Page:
Some of my favorite memories as a child are of choreographing my own dances in the basement. With my sister, I created a dance to the Jackson Five's “Rockin' Robin,” with my best friend Bronwyn, I choreographed a dance to “One” from “A Chorus Line,” and then by myself, I choreographed a tap dance to “The Longest Time” by Billy Joel. It was always so much fun to decide which music I'd use, which moves would go where, and what the finished product would look like!
It wasn't until a few years ago, though, that I began having my own students choreograph their own dances. If I had that much fun as a child, why shouldn't they? I think my concern before I began the process was what the process would look like with a large group of students. I thought I'd outline a sample process here, and you can use it, tweak it, whatever you'd like!
The latest dance I've had students choreograph was “Hang on Sloopy.” This is a HUGE fan favorite here in the state of Ohio! My third graders recently performed “B is for Buckeye,” based on the book (each state has its own book…I'll blog about how to create a program based off those books later!) Each class choreographed their own dance, and then performed the dance one after another during the program. So much fun!
This song, in particular, seemed conducive to choreographing, because students already have danced a bit to it at football games and celebrations, making the letters O, H, I, and O after the words “Hang on Sloopy, Sloopy hang on” (if you're not aware, football is HUGE in Ohio, especially here in Columbus!) All of the classes chose to incorporate those letters somehow into the dance, so that became a good jumping-off point. The song has very clear cut sections, going back to A at the end, which made the dance even easier to choreograph. I would suggest using a piece with some repetition, as this makes the dance both easier to choreograph and easier to remember!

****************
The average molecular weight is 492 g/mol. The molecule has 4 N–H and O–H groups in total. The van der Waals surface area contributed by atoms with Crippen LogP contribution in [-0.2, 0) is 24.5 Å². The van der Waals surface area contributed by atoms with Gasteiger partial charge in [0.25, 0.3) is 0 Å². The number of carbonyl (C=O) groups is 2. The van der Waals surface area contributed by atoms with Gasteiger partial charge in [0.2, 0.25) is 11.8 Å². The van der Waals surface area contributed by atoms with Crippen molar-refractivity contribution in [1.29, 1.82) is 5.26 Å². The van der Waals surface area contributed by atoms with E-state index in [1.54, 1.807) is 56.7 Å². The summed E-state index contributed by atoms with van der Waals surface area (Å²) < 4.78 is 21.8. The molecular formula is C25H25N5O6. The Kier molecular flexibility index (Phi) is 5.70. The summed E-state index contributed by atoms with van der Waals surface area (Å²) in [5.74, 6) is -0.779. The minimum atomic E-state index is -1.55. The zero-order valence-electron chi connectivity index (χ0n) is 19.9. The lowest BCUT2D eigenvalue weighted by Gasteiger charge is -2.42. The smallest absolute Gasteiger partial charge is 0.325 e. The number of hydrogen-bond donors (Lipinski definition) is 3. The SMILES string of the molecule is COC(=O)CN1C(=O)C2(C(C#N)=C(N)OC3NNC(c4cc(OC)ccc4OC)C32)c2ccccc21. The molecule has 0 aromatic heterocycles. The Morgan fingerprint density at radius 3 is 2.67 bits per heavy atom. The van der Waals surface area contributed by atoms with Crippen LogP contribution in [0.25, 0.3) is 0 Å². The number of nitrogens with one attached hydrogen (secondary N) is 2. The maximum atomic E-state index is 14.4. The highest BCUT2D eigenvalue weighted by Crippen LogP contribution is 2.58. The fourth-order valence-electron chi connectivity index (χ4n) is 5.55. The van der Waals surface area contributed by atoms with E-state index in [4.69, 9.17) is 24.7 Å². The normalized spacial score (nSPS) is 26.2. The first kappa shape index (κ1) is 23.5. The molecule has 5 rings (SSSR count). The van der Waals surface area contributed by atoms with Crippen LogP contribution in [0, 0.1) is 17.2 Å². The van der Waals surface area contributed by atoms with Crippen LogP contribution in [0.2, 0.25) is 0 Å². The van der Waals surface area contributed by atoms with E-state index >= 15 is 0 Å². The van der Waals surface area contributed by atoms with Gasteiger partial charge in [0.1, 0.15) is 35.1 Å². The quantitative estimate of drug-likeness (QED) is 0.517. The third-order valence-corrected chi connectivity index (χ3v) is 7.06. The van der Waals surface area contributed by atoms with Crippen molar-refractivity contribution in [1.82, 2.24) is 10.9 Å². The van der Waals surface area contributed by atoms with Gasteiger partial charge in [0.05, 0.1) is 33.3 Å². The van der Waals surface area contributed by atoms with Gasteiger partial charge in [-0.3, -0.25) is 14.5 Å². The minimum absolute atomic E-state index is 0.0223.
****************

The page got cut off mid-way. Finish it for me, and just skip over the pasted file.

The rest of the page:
Here is a sample process I've used when having students create their own class dance:
- Students listen to the piece of the music and follow teacher-created motions. This could simply be moving to the beat in different ways (pat head for 8 beats, pat legs for 8 beats, etc.) This helps familiarize students with the song or piece of music.
- Then have the students listen to the piece again as they sit. Ask them to think about which motions might work with the dance. You might brainstorm a list of moves on the board (such as circle left, circle right, disco, etc.)
- Have the students listen again, and collaboratively decide which moves should go when. As the class decides, you can write those moves on the board, along with how many beats that move will last for.
- Do one small section at a time. So, after deciding how to section A should be choreographed, have students perform with music. Ask them to give feedback as necessary to tweak the moves. You might remind them to be respectful of others' opinions and creative input.
- The process might take a few class periods (as you may have lots of other singing games and activities planned for that lesson!) On my SMART board, I kept a file of the dance moves, with the pages labeled by class. As they continue the process, have them practice each section and tweak as necessary.
- Here is an example of a dance a class created:
- March to the pattern “ta ta ti-ti ta” four times
- Do O H I O letters
- Take 4 steps in
- Right step close x 2
- Left step close x 2
- Take 4 steps out
- Repeat starting with 4 steps in
- Turn to partners in the circle and begin switching spots and getting new partners until the next section begins!
- March again to “ta ta ti-ti ta” four times
- Do O H I O letters
Fun dance, right? 🙂 I had posters in the middle of each circle with their dance directions written so students didn't have to worry about forgetting how their dance went. They had so much ownership of the dance!
Do you have a process that works well for choreographing dances? Please comment below!